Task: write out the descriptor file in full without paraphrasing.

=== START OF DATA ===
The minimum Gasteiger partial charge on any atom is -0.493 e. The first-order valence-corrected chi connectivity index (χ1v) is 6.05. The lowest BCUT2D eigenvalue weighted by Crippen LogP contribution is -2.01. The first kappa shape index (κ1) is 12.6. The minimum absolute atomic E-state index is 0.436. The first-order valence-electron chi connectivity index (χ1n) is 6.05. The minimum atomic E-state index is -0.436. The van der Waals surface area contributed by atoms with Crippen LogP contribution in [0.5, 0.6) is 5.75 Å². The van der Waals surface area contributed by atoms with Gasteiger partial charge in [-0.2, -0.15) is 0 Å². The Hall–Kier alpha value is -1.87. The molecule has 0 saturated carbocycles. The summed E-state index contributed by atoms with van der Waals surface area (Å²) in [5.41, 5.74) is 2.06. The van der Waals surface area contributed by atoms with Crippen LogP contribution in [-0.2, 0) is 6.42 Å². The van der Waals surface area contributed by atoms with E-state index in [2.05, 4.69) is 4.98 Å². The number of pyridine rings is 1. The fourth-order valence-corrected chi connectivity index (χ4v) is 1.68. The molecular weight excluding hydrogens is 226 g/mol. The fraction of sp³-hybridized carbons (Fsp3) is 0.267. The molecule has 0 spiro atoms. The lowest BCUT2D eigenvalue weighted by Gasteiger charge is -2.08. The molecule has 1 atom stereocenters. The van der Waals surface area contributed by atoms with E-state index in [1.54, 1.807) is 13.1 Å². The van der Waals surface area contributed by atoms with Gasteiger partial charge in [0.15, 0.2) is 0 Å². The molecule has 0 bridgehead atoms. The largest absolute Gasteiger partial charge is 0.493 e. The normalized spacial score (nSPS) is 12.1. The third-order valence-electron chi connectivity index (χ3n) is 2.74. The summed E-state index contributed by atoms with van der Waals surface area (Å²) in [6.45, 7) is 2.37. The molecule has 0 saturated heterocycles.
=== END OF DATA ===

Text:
The minimum Gasteiger partial charge on any atom is -0.493 e. The first-order valence-corrected chi connectivity index (χ1v) is 6.05. The lowest BCUT2D eigenvalue weighted by Crippen LogP contribution is -2.01. The first kappa shape index (κ1) is 12.6. The minimum absolute atomic E-state index is 0.436. The first-order valence-electron chi connectivity index (χ1n) is 6.05. The minimum atomic E-state index is -0.436. The van der Waals surface area contributed by atoms with Crippen LogP contribution in [0.5, 0.6) is 5.75 Å². The van der Waals surface area contributed by atoms with Gasteiger partial charge in [-0.2, -0.15) is 0 Å². The Hall–Kier alpha value is -1.87. The molecule has 0 saturated carbocycles. The summed E-state index contributed by atoms with van der Waals surface area (Å²) in [5.41, 5.74) is 2.06. The van der Waals surface area contributed by atoms with Crippen LogP contribution in [-0.2, 0) is 6.42 Å². The van der Waals surface area contributed by atoms with E-state index in [2.05, 4.69) is 4.98 Å². The number of pyridine rings is 1. The fourth-order valence-corrected chi connectivity index (χ4v) is 1.68. The molecular weight excluding hydrogens is 226 g/mol. The fraction of sp³-hybridized carbons (Fsp3) is 0.267. The molecule has 0 spiro atoms. The lowest BCUT2D eigenvalue weighted by Gasteiger charge is -2.08. The molecule has 1 atom stereocenters. The van der Waals surface area contributed by atoms with E-state index in [1.54, 1.807) is 13.1 Å². The van der Waals surface area contributed by atoms with Gasteiger partial charge in [0.15, 0.2) is 0 Å². The molecule has 0 bridgehead atoms. The largest absolute Gasteiger partial charge is 0.493 e. The normalized spacial score (nSPS) is 12.1. The third-order valence-electron chi connectivity index (χ3n) is 2.74. The summed E-state index contributed by atoms with van der Waals surface area (Å²) in [6.45, 7) is 2.37. The molecule has 0 saturated heterocycles.